21st Oct 2019
On Wednesday 16th October we held our latest Faculty session looking at the current buzz around Digital Twins. A subject close to our heart since the launch of our ICL platform earlier this year. And judging by how well the session was attended, it’s a subject that is high on the agenda for you all as well.
We polled our audience, and over half (52%) of attendees are actively considering using digital twin technology on a particular project.
Which is not surprising, as research by the McKinsey Global Institute indicates that digital transformation can result in productivity gains of 14 to 15 percent and cost reductions of 4 to 6 percent.
You could describe a Digital Twin as the enhancement of a static BIM model with the element of time, and for use at design stages to better plan and execute construction projects by anticipating issues on site before they happen. The ‘Twin’ could then be passed on to the client to assist with ongoing management and maintenance.
But the real opportunity for digital twins in the Built Environment is their ability to help us realise zero-carbon goals not only for individual buildings, but also for communities. The path to a decentralised, decarbonised and digitalised energy landscape requires a transition to low-carbon energy systems, integration of renewables, and storage solutions, and data analytics to anticipate demand and empower users.
In this vision, buildings become an active element within the energy landscape, consuming as well producing. And by linking a Digital Twin to the real building and the energy network though sensors we can create true Twins at any scale. Twins that bring an understanding of the physics that dictate real-world conditions (such as energy flows, environmental conditions, and material attributes), and Twins which will evolve over the asset’s lifetime using machine learning and AI applied to operational data to identify patterns in use, identify where the operation of the building, group of buildings or network does not match expectation and start to ask why? Such Digital Twins can also be used to plan changes and steps needed for climate mitigation and resilience strategies.
But where do you get started? A Digital Twin can be as simple or as complex as you need it to be. But, that doesn’t mean there are no barriers to adoption that we as an industry need to overcome.
We polled our audience on this, and asked “What barriers do you think would prevent the use of digital twin technology in your organisation?” With just over half of the audience identifying with them, the top two barriers came out as lack of skills/training and limited access to/lack of data.
These issues are also the same ones we regularly encounter on live projects. Hence why we’re putting a lot of effort into training and educating, and also looking at how newer IOT technology such as LoRaWAN or other smart sensors can simplify the flow of data.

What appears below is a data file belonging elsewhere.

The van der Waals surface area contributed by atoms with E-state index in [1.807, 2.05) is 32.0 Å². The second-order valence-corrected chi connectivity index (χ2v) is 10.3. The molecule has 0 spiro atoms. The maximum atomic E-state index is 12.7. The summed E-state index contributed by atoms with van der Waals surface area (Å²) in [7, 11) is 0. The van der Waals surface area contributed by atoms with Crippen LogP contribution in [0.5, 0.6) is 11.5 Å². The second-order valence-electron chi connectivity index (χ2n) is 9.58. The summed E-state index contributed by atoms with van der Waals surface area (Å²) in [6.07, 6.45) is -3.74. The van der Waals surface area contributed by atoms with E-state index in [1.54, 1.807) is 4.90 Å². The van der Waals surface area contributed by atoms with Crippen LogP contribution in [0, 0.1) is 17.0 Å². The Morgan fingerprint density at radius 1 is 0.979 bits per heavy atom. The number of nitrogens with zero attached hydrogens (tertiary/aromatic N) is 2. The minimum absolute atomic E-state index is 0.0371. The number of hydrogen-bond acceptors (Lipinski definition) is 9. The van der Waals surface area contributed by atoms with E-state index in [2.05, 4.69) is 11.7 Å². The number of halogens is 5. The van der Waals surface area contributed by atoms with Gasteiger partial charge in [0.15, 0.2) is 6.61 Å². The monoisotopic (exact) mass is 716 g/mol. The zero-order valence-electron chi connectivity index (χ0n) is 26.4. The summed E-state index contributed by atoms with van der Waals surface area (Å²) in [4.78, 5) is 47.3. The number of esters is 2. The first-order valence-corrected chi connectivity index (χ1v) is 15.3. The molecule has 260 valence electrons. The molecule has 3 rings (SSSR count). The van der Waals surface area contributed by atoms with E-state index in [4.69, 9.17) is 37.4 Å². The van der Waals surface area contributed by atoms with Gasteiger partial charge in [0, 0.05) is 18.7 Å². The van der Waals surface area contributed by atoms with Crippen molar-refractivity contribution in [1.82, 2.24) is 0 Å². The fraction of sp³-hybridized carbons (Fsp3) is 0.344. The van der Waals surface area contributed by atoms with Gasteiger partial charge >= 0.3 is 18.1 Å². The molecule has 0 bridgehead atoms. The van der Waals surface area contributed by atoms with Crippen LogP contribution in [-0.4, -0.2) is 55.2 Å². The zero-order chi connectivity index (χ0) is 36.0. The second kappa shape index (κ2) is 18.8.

Finally, to understand where people wanted to start, we asked our audience what they thought was the most important stage of the built environment lifecycle at which to use digital twin technology.
Building operation and control came out on top, which is not surprising, considering retro-engineering within buildings is often reactive. Typical problems show up as high energy bills, occupant dissatisfaction due to poor lighting, or over/under heating. Sometimes problems result from mismatched fabric and systems. Sometimes the issues are operational - poor commissioning of controls is a common theme, change of building use, and greater occupancy density than assumed at design.
With buildings the only constant is change!
Many of the problems are symptoms of underlying issues but it takes time, money and commitment to figure out what’s going on ‘under the hood’ and often a quick fix is implemented to treat the symptom. For example we might retrofit solar panels to counter high electricity bills or localised cooling to counter overheating. Treating the symptoms with a quick fix often ends up costing more, without ever really understanding the root cause.
This is where Digital Twin technology can step in and help building owners and managers know what to do with all of their data, which is often in different formats, and reported in different systems. The technology can help them dig under the hood and give actionable insights linked to the root cause of issues. It can also enable continuous assessment of the building. Through advanced analytics a large number of variables can be analysed at the same time as they are uploaded, and “live” comparisons allow energy-related issues to be flagged and tackled as soon as they appear. Saving money, time and reducing energy wastage.
We covered a number of real-life applications of our ICL Digital Twin technology within the webinar.
Click here to access the recording of the full webinar.